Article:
Skip to main content

Regeneration

King's Theatre, Edinburgh
Four stars
When poet and World War One army officer Siegried Sassoon declares in
Nicholas Wright's play taken from Pat Barker's 1991 novel that in a
hundred years time he and his peers will still be “ploughing skulls,”
recent events make his words sound like prophecy. By the time he says
this, Tim Dellap's Sassoon has already made his public declaration
condemning the political powers who he sees as prolonging the war for
their own ends, a statement which sees him packed off to Craiglockhart
War Hospital in Edinburgh, where he meets Garmon Rhys' literary groupie
Wilfred Owen.

Elsewhere, fellow patient Billy Prior, played by Jack Monaghan as an
angry young man before his time, is coming to terms with Edinburgh as a
place that is “all old ladies and woollen jumpers,” while faced with
the innate snobbery of an institution unused to working class officers.
Both Prior and Sassoon have nightmares, manifested here in shock
visions of the dead, who step out of the shadows in a manner more
expected of The Woman in Black. While the patients find salvation
through intimacy, Stephen Boxer's military psychologist Captain Rivers
witnesses institutional horrors worthy of A Clockwork Orange.

Such unexpected stylistic lurches give Simon Godwin's production,
originally seen at the Royal & Derngate, Northampton, a weight drawn
neither from Barker's original source nor from Gillies MacKinnon's film
version, made five years later. Instead, Godwin and Wright set out
their store in a no-man's land where men of action take pause to shake
off their agony before marching out to die, become immortal or both in
a play where healing and shock and awe go hand in hand.

The Herald, October 2nd 2014


ends.

Comments

Popular posts from this blog

Clybourne Park

Adam Smith Theatre, Kirkcaldy Four Stars
It’s a case of whoops, there goes the neighbourhood twice over in Rapture Theatre’s revival of Bruce Norris’ Pulitzer Prize-winning play, which opens in 1959 in the same Chicago suburb where Lorraine Hansberry’s drama, A Raisin in the Sun, which appeared that year, is set. Here, Robin Kingsland’s Russ and his wife Bev, played by Jackie Morrison, are preparing to move out of their now almost empty des-res following a family tragedy.
Unknown to them, the bargain basement price tag has enabled a black family to move in, with Jack Lord’s uptight Karl a self-appointed spokesperson for the entire ‘hood. Russ and Bev’s black maid Francine (Adelaide Obeng) and her husband Albert (Vinta Morgan), meanwhile, bear witness to a barrage of everyday racism. Fast forward half a century, and a white family are trying to buy the same house, albeit with a heap of proposed changes which the black couple representing the block’s now much more diverse community aren’t…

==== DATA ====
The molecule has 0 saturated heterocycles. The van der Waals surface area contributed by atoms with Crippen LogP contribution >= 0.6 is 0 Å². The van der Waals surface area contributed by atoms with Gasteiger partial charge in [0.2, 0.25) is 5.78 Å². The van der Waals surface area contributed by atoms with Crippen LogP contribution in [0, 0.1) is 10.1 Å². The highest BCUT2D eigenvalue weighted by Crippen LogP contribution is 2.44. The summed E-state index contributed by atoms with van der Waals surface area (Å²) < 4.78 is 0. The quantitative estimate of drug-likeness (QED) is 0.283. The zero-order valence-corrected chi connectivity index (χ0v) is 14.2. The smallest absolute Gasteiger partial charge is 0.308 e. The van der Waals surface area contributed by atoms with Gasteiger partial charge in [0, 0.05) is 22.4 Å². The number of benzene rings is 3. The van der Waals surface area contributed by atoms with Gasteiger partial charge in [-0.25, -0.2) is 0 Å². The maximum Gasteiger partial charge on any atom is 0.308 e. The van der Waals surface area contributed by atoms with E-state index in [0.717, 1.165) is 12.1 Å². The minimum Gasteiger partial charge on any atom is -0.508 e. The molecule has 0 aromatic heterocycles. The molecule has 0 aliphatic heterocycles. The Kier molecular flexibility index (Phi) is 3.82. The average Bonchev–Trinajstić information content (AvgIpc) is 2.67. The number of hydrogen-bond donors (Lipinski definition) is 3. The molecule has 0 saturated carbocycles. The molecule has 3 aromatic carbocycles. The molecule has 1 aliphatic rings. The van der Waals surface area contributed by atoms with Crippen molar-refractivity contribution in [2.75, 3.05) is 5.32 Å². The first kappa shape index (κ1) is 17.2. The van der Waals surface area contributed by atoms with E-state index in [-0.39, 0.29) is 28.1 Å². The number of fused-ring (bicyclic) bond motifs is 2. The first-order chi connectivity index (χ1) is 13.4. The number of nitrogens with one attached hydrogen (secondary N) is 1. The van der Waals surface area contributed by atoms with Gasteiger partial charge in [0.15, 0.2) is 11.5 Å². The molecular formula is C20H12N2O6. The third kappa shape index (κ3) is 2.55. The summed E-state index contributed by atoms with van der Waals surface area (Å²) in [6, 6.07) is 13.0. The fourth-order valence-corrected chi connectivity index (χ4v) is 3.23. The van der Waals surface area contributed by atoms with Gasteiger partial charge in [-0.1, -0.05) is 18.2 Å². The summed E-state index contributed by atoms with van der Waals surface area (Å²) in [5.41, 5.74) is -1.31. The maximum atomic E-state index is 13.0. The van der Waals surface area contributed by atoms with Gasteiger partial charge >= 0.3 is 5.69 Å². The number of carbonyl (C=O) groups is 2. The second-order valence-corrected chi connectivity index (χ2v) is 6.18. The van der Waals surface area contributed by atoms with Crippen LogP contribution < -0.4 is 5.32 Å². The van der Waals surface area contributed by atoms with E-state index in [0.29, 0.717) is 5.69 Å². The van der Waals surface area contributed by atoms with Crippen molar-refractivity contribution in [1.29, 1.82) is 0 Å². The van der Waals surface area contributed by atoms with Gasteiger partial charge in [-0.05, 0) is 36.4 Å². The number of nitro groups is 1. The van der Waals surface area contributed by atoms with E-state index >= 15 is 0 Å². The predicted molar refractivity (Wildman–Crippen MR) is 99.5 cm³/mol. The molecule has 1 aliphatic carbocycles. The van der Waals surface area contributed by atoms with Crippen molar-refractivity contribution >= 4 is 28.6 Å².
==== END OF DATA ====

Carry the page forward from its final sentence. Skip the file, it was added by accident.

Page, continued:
Michael Rother - Sterntaler at 40

"There's so much to do," says an uncharacteristically flustered Michael Rother. The normally unflappably beatific German guitarist, composer and former member of Neu! and Harmonia, who also had a stint in a nascent Kraftwerk, is packing for live dates in Russia and the UK, including this weekend's show at the Queen Margaret Union in Glasgow.
"It has always been my choice to take care of these things myself and not have a manager," he says. "Somehow for me the independent aspect of doing things is really important, but it has its disadvantages."
As well as playing selections from Neu! and Harmonia, the trio he formed with Dieter Moebius and Hans Joachim Roedelius of Cluster, Rother's Glasgow date will see him play a fortieth anniversary rendering of his second solo album, Sterntaler, in full. Rother will be accompanied by guitarist Franz Bargmann and drummer Hans Lampe, the latter of whose musical involvement with Rother dates back to Neu! days, …

Giles Havergal - CATS Awards 2019

Giles Havergal has always been the perfect host. During his thirty-odd year tenure as co-artistic director of the Citizens Theatre in Glasgow, Havergal would be there in the foyer on each opening night, meeting and greeting with an old school charm that came to define the Gorbals-based emporium. While many directors prefer to duck out of view, only meeting their public once the first night stresses have subsided, in contrast, Havergal seemed joyously unfazed by such things. Only when he was acting in a show was he absent from his task.
All of which makes Havergal the ideal choice as guest presenter of this year’s Critics’ Awards for Theatre in Scotland, the ceremony for which takes place at Tramway in Glasgow this Sunday afternoon. This year’s awards see a smorgasbord of productions and artists from the last year’s crop of home-grown shows celebrated by Scotland’s theatre critics in its annual ceremony.
With winners announced on the day, nominations include Birds of Paradise and the Na…